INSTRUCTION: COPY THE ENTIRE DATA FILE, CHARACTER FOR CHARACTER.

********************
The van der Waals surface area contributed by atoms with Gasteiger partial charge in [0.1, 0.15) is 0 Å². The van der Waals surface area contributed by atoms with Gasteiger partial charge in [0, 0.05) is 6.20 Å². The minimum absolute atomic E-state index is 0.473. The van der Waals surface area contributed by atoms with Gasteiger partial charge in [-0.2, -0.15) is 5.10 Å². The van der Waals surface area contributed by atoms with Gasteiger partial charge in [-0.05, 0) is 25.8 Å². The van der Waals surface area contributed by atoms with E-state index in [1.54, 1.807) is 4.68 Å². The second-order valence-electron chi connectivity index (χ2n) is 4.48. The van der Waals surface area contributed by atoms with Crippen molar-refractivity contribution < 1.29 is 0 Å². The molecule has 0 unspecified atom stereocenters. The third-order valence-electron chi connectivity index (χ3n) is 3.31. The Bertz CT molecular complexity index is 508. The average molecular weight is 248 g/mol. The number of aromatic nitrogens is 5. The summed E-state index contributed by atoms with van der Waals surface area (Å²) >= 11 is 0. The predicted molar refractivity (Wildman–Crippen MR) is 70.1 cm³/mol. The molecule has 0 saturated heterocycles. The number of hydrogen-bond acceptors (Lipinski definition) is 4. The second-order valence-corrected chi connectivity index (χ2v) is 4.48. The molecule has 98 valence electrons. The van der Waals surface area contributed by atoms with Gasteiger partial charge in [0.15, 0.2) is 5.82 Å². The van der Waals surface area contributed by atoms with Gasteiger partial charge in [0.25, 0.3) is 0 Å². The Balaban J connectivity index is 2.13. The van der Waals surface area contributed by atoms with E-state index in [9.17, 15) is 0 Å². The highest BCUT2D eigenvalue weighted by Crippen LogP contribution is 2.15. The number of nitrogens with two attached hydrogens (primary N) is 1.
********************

The van der Waals surface area contributed by atoms with Gasteiger partial charge in [0.1, 0.15) is 0 Å². The van der Waals surface area contributed by atoms with Gasteiger partial charge in [0, 0.05) is 6.20 Å². The minimum absolute atomic E-state index is 0.473. The van der Waals surface area contributed by atoms with Gasteiger partial charge in [-0.2, -0.15) is 5.10 Å². The van der Waals surface area contributed by atoms with Gasteiger partial charge in [-0.05, 0) is 25.8 Å². The van der Waals surface area contributed by atoms with E-state index in [1.54, 1.807) is 4.68 Å². The second-order valence-electron chi connectivity index (χ2n) is 4.48. The van der Waals surface area contributed by atoms with Crippen molar-refractivity contribution < 1.29 is 0 Å². The molecule has 0 unspecified atom stereocenters. The third-order valence-electron chi connectivity index (χ3n) is 3.31. The Bertz CT molecular complexity index is 508. The average molecular weight is 248 g/mol. The number of aromatic nitrogens is 5. The summed E-state index contributed by atoms with van der Waals surface area (Å²) >= 11 is 0. The predicted molar refractivity (Wildman–Crippen MR) is 70.1 cm³/mol. The molecule has 0 saturated heterocycles. The number of hydrogen-bond acceptors (Lipinski definition) is 4. The second-order valence-corrected chi connectivity index (χ2v) is 4.48. The molecule has 98 valence electrons. The van der Waals surface area contributed by atoms with Gasteiger partial charge in [0.15, 0.2) is 5.82 Å². The van der Waals surface area contributed by atoms with Gasteiger partial charge in [0.25, 0.3) is 0 Å². The Balaban J connectivity index is 2.13. The van der Waals surface area contributed by atoms with E-state index in [9.17, 15) is 0 Å². The highest BCUT2D eigenvalue weighted by Crippen LogP contribution is 2.15. The number of nitrogens with two attached hydrogens (primary N) is 1.